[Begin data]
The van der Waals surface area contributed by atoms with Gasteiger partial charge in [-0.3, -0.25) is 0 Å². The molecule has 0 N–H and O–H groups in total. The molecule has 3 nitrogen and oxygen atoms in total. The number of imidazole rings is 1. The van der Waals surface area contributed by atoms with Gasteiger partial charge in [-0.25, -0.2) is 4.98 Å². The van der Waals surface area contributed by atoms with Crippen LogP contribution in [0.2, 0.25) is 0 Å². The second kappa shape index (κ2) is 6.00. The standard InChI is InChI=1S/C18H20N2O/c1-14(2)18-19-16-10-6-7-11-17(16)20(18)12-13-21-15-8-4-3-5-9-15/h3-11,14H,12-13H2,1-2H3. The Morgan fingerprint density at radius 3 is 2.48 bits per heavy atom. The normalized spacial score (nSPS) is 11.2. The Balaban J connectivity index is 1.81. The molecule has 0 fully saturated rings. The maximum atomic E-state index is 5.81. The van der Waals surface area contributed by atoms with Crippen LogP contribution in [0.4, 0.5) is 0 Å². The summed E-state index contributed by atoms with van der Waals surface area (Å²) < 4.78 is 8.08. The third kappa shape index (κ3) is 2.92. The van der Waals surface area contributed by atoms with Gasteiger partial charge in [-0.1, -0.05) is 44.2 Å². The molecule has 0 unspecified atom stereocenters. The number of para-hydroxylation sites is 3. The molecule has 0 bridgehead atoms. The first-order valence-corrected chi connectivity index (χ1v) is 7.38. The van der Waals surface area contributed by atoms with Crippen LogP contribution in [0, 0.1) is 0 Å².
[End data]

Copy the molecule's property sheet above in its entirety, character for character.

The van der Waals surface area contributed by atoms with Gasteiger partial charge in [-0.3, -0.25) is 0 Å². The molecule has 0 N–H and O–H groups in total. The molecule has 3 nitrogen and oxygen atoms in total. The number of imidazole rings is 1. The van der Waals surface area contributed by atoms with Gasteiger partial charge in [-0.25, -0.2) is 4.98 Å². The van der Waals surface area contributed by atoms with Crippen LogP contribution in [0.2, 0.25) is 0 Å². The second kappa shape index (κ2) is 6.00. The standard InChI is InChI=1S/C18H20N2O/c1-14(2)18-19-16-10-6-7-11-17(16)20(18)12-13-21-15-8-4-3-5-9-15/h3-11,14H,12-13H2,1-2H3. The Morgan fingerprint density at radius 3 is 2.48 bits per heavy atom. The normalized spacial score (nSPS) is 11.2. The Balaban J connectivity index is 1.81. The molecule has 0 fully saturated rings. The maximum atomic E-state index is 5.81. The van der Waals surface area contributed by atoms with Crippen LogP contribution in [0.4, 0.5) is 0 Å². The summed E-state index contributed by atoms with van der Waals surface area (Å²) < 4.78 is 8.08. The third kappa shape index (κ3) is 2.92. The van der Waals surface area contributed by atoms with Gasteiger partial charge in [-0.1, -0.05) is 44.2 Å². The molecule has 0 unspecified atom stereocenters. The number of para-hydroxylation sites is 3. The molecule has 0 bridgehead atoms. The first-order valence-corrected chi connectivity index (χ1v) is 7.38. The van der Waals surface area contributed by atoms with Crippen LogP contribution in [0, 0.1) is 0 Å².